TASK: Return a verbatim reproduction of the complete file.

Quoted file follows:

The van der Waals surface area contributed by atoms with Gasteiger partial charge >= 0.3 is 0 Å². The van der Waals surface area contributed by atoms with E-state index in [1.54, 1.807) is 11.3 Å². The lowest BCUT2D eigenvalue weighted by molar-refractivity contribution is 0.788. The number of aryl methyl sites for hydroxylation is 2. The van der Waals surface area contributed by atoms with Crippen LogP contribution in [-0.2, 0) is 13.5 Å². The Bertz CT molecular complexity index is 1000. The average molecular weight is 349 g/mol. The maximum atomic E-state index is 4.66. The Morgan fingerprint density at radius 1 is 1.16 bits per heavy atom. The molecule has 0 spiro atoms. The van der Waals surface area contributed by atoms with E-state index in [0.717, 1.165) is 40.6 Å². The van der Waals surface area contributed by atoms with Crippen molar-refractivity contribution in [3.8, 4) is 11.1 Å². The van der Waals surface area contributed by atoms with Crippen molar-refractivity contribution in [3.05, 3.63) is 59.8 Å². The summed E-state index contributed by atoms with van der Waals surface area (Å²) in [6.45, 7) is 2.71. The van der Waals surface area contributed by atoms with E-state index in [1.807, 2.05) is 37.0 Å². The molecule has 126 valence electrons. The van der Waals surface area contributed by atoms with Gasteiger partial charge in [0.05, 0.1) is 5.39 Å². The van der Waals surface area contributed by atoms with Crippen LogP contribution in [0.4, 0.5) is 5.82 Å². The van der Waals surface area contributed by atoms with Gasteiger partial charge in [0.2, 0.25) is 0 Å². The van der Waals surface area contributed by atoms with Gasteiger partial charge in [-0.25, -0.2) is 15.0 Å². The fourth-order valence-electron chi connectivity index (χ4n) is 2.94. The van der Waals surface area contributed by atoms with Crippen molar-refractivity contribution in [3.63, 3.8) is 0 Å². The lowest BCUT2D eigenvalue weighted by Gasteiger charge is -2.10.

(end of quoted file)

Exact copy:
The van der Waals surface area contributed by atoms with Gasteiger partial charge >= 0.3 is 0 Å². The van der Waals surface area contributed by atoms with E-state index in [1.54, 1.807) is 11.3 Å². The lowest BCUT2D eigenvalue weighted by molar-refractivity contribution is 0.788. The number of aryl methyl sites for hydroxylation is 2. The van der Waals surface area contributed by atoms with Crippen LogP contribution in [-0.2, 0) is 13.5 Å². The Bertz CT molecular complexity index is 1000. The average molecular weight is 349 g/mol. The maximum atomic E-state index is 4.66. The Morgan fingerprint density at radius 1 is 1.16 bits per heavy atom. The molecule has 0 spiro atoms. The van der Waals surface area contributed by atoms with E-state index in [0.717, 1.165) is 40.6 Å². The van der Waals surface area contributed by atoms with Crippen molar-refractivity contribution in [3.8, 4) is 11.1 Å². The van der Waals surface area contributed by atoms with Crippen molar-refractivity contribution in [3.05, 3.63) is 59.8 Å². The summed E-state index contributed by atoms with van der Waals surface area (Å²) in [6.45, 7) is 2.71. The van der Waals surface area contributed by atoms with E-state index in [1.807, 2.05) is 37.0 Å². The molecule has 126 valence electrons. The van der Waals surface area contributed by atoms with Gasteiger partial charge in [0.05, 0.1) is 5.39 Å². The van der Waals surface area contributed by atoms with Crippen LogP contribution in [0.4, 0.5) is 5.82 Å². The van der Waals surface area contributed by atoms with Gasteiger partial charge in [0.2, 0.25) is 0 Å². The van der Waals surface area contributed by atoms with Gasteiger partial charge in [-0.25, -0.2) is 15.0 Å². The fourth-order valence-electron chi connectivity index (χ4n) is 2.94. The van der Waals surface area contributed by atoms with Crippen molar-refractivity contribution in [3.63, 3.8) is 0 Å². The lowest BCUT2D eigenvalue weighted by Gasteiger charge is -2.10.